Archive for the ‘erroneous data’ Category
Nearly six months after first expressing concern about the validity of a 2010 paper on multiple sclerosis, Nature Medicine has retracted the article for containing “erroneous” data — which in this case don’t seem to have existed, making them more fabricated than wrong.
The paper, “Crucial role of interleukin-7 in T helper type 17 survival and expansion in autoimmune disease,” came from a group led by Jingwu Zhang, who at the time ran GlaxoSmithKline’s Research and Development Center in Shanghai.
Last week, we reported on a retraction in the Journal of Analytical Atomic Spectrometry that left us a bit puzzled. The notice referred to a problem with “the way the data was presented,” but the authors told us this was just an error picked up in proofreading, somehow after the paper had been published online.
We now have much more of the story. The Royal Society of Chemistry’s May Copsey, who edits the journal, tells Retraction Watch: Read the rest of this entry »
mBio, whose editor, Arturo Casadevall, has contributed greatly to our knowledge about why articles are retracted, has an interesting retraction of its own.
The journal — a publication of the American Society for Microbiology and the American Academy of Microbiology — is pulling a 2011 paper by a trio of researchers from the University of Alabama, Birmingham, Li Tan, Mei Li and Charles L. Turnbough Jr. The article was titled “An Unusual Mechanism of Isopeptide Bond Formation Attaches the Collagenlike Glycoprotein BclA to the Exosporium of Bacillus anthracis.” The paper, which has been cited twice, according to Thomson Scientific’s Web Knowledge, purported to show that:
In July, we reported on the unfortunate math of Harish Hosalkar, a San Diego orthopedic surgeon who was at the center of an institutional investigation into the integrity of his data, two lawsuits and three retractions.
At the time, we were waiting on the third retraction, in the journal Orthopedic Reviews. It has now arrived.
The article was titled “Open reduction and internal fixation of displaced clavicle fractures in adolescents,” and Hosalkar wrote it with Gaurav Parikh, James D. Bomar and Bernd Bittersohl. Read the rest of this entry »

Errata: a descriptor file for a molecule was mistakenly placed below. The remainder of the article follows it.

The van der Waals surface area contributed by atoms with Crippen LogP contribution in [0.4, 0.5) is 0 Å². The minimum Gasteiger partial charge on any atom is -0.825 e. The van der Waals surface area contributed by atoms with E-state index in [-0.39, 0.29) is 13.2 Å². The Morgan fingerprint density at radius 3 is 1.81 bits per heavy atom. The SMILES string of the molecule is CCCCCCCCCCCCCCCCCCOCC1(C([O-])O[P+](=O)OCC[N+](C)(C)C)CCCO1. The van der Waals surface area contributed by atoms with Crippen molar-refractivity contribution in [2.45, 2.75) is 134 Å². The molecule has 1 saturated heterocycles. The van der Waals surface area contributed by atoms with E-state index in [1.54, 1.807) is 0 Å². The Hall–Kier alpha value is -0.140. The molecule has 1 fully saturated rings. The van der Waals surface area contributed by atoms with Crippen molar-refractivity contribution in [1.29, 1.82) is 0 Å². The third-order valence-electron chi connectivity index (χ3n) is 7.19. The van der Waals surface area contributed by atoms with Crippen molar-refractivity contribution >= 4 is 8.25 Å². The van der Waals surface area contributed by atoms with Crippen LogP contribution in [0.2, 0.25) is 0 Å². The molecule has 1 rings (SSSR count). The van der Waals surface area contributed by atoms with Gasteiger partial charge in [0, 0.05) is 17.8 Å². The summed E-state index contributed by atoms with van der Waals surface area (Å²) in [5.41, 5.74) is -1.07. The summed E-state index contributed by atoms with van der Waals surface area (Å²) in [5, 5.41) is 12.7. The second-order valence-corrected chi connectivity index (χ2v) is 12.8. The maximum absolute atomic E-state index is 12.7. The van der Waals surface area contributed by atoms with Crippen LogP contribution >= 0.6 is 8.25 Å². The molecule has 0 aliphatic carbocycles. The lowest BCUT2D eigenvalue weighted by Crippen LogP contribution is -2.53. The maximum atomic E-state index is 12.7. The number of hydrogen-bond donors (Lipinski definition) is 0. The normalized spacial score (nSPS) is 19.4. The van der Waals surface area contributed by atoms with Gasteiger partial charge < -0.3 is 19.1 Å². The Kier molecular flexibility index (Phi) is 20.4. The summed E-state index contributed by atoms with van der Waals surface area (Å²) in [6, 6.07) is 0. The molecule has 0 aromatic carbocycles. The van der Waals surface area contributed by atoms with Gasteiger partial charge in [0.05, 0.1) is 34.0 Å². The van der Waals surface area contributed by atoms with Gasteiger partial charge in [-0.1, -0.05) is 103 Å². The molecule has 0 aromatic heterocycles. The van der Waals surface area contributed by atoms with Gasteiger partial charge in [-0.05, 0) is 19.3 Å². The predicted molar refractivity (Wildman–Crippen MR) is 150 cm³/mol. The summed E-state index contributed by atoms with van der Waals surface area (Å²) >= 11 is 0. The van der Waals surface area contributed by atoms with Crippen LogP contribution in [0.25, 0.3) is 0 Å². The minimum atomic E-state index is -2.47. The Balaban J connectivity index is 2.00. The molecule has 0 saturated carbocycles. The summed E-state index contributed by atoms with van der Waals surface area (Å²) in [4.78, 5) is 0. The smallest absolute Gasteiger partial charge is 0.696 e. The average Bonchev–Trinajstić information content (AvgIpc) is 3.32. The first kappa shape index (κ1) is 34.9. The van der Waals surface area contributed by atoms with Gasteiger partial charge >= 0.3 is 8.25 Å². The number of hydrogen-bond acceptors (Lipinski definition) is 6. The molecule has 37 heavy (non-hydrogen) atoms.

But one group of scientists made hummus out of their approach when they botched what evidently was a key element of a figure in their 2011 paper in Plant Cell Reports (PCR).
The article, “High-efficiency Agrobacterium-mediated transformation of chickpea (Cicer arietinum L.) and regeneration of insect-resistant transgenic plants,” came from researchers at the National Botanical Research Institute in Lucknow, India. Cited three times, according to Thomson Scientific’s Web of Knowledge, it purported to find that: Read the rest of this entry »
Three retractions, two lawsuits, one institutional inquiry. That’s not the kind of math anyone likes to do — but it’s the tally for Harish Hosalkar, a San Diego surgeon specializing in pediatric orthopedics.
Hosalkar became embroiled in a messy affair after problems surfaced in data he had published while at Rady Children’s Hospital — a facility he left under a cloud of recriminations. More on that in a bit. Read the rest of this entry »
The two notices, for “Prediction of cardiovascular events in statin-treated patients by lipid and non-lipid biomarkers” and “Plasma PCSK9 levels and clinical outcomes in the TNT (Treating to New Targets) Trial,” are highly detailed and say the same thing: Read the rest of this entry »